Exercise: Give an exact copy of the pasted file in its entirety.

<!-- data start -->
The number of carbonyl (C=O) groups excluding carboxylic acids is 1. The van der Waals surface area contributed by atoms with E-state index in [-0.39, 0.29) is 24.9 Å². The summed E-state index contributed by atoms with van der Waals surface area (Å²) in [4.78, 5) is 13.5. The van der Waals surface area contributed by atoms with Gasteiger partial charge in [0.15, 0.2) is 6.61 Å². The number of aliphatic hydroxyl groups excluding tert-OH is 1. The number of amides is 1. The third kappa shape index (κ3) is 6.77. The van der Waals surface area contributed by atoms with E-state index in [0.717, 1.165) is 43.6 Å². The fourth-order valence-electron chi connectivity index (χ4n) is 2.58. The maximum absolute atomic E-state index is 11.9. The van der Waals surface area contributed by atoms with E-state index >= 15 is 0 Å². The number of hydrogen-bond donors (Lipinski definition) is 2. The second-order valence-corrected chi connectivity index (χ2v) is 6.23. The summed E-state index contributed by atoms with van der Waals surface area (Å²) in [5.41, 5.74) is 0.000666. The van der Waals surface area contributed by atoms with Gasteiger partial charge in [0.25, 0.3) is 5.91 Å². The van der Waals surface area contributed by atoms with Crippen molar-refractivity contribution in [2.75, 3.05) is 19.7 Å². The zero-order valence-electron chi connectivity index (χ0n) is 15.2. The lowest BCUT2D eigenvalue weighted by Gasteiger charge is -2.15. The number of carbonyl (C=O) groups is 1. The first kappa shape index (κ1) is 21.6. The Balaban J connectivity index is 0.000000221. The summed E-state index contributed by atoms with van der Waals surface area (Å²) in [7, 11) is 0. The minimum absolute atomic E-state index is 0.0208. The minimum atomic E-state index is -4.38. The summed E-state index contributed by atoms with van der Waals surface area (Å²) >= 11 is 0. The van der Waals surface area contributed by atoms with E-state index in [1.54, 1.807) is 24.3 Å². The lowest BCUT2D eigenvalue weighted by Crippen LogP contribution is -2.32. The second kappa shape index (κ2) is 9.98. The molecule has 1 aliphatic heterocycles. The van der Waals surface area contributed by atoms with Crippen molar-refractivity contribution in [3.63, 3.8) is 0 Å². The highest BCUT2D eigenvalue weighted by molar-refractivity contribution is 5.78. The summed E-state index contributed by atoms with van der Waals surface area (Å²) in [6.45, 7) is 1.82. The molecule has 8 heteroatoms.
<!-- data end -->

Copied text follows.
The number of carbonyl (C=O) groups excluding carboxylic acids is 1. The van der Waals surface area contributed by atoms with E-state index in [-0.39, 0.29) is 24.9 Å². The summed E-state index contributed by atoms with van der Waals surface area (Å²) in [4.78, 5) is 13.5. The van der Waals surface area contributed by atoms with Gasteiger partial charge in [0.15, 0.2) is 6.61 Å². The number of aliphatic hydroxyl groups excluding tert-OH is 1. The number of amides is 1. The third kappa shape index (κ3) is 6.77. The van der Waals surface area contributed by atoms with E-state index in [0.717, 1.165) is 43.6 Å². The fourth-order valence-electron chi connectivity index (χ4n) is 2.58. The maximum absolute atomic E-state index is 11.9. The van der Waals surface area contributed by atoms with E-state index >= 15 is 0 Å². The number of hydrogen-bond donors (Lipinski definition) is 2. The second-order valence-corrected chi connectivity index (χ2v) is 6.23. The summed E-state index contributed by atoms with van der Waals surface area (Å²) in [5.41, 5.74) is 0.000666. The van der Waals surface area contributed by atoms with Gasteiger partial charge in [0.25, 0.3) is 5.91 Å². The van der Waals surface area contributed by atoms with Crippen molar-refractivity contribution in [2.75, 3.05) is 19.7 Å². The zero-order valence-electron chi connectivity index (χ0n) is 15.2. The lowest BCUT2D eigenvalue weighted by Gasteiger charge is -2.15. The number of carbonyl (C=O) groups is 1. The first kappa shape index (κ1) is 21.6. The Balaban J connectivity index is 0.000000221. The summed E-state index contributed by atoms with van der Waals surface area (Å²) in [7, 11) is 0. The minimum absolute atomic E-state index is 0.0208. The minimum atomic E-state index is -4.38. The summed E-state index contributed by atoms with van der Waals surface area (Å²) >= 11 is 0. The van der Waals surface area contributed by atoms with E-state index in [1.54, 1.807) is 24.3 Å². The lowest BCUT2D eigenvalue weighted by Crippen LogP contribution is -2.32. The second kappa shape index (κ2) is 9.98. The molecule has 1 aliphatic heterocycles. The van der Waals surface area contributed by atoms with Crippen molar-refractivity contribution in [3.63, 3.8) is 0 Å². The highest BCUT2D eigenvalue weighted by molar-refractivity contribution is 5.78. The summed E-state index contributed by atoms with van der Waals surface area (Å²) in [6.45, 7) is 1.82. The molecule has 8 heteroatoms.